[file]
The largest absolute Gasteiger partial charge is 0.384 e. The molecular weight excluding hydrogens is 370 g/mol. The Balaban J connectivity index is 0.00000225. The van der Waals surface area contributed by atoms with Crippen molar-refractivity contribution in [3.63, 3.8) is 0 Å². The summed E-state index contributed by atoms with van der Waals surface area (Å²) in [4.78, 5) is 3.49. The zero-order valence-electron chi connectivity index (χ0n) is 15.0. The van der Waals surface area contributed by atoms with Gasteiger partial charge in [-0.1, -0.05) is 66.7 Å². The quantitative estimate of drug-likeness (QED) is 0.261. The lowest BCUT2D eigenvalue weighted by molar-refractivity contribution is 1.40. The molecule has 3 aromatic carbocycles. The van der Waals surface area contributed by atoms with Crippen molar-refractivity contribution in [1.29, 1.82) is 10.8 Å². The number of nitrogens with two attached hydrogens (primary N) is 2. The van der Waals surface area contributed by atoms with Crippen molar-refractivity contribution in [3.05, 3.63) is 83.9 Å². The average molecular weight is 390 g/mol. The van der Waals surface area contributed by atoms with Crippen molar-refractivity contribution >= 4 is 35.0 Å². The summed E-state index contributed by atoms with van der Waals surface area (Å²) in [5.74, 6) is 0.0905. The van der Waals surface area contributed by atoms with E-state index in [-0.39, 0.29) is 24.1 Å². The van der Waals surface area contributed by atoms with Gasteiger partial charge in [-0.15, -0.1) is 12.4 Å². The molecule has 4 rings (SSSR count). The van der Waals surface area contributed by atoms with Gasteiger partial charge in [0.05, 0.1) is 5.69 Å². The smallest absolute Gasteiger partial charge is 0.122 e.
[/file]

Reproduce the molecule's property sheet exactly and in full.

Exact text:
The largest absolute Gasteiger partial charge is 0.384 e. The molecular weight excluding hydrogens is 370 g/mol. The Balaban J connectivity index is 0.00000225. The van der Waals surface area contributed by atoms with Crippen molar-refractivity contribution in [3.63, 3.8) is 0 Å². The summed E-state index contributed by atoms with van der Waals surface area (Å²) in [4.78, 5) is 3.49. The zero-order valence-electron chi connectivity index (χ0n) is 15.0. The van der Waals surface area contributed by atoms with Gasteiger partial charge in [-0.1, -0.05) is 66.7 Å². The quantitative estimate of drug-likeness (QED) is 0.261. The lowest BCUT2D eigenvalue weighted by molar-refractivity contribution is 1.40. The molecule has 3 aromatic carbocycles. The van der Waals surface area contributed by atoms with Crippen molar-refractivity contribution in [1.29, 1.82) is 10.8 Å². The number of nitrogens with two attached hydrogens (primary N) is 2. The van der Waals surface area contributed by atoms with Crippen molar-refractivity contribution in [3.05, 3.63) is 83.9 Å². The average molecular weight is 390 g/mol. The van der Waals surface area contributed by atoms with Crippen molar-refractivity contribution >= 4 is 35.0 Å². The summed E-state index contributed by atoms with van der Waals surface area (Å²) in [5.74, 6) is 0.0905. The van der Waals surface area contributed by atoms with E-state index in [-0.39, 0.29) is 24.1 Å². The van der Waals surface area contributed by atoms with Gasteiger partial charge in [-0.15, -0.1) is 12.4 Å². The molecule has 4 rings (SSSR count). The van der Waals surface area contributed by atoms with Gasteiger partial charge in [0.05, 0.1) is 5.69 Å². The smallest absolute Gasteiger partial charge is 0.122 e.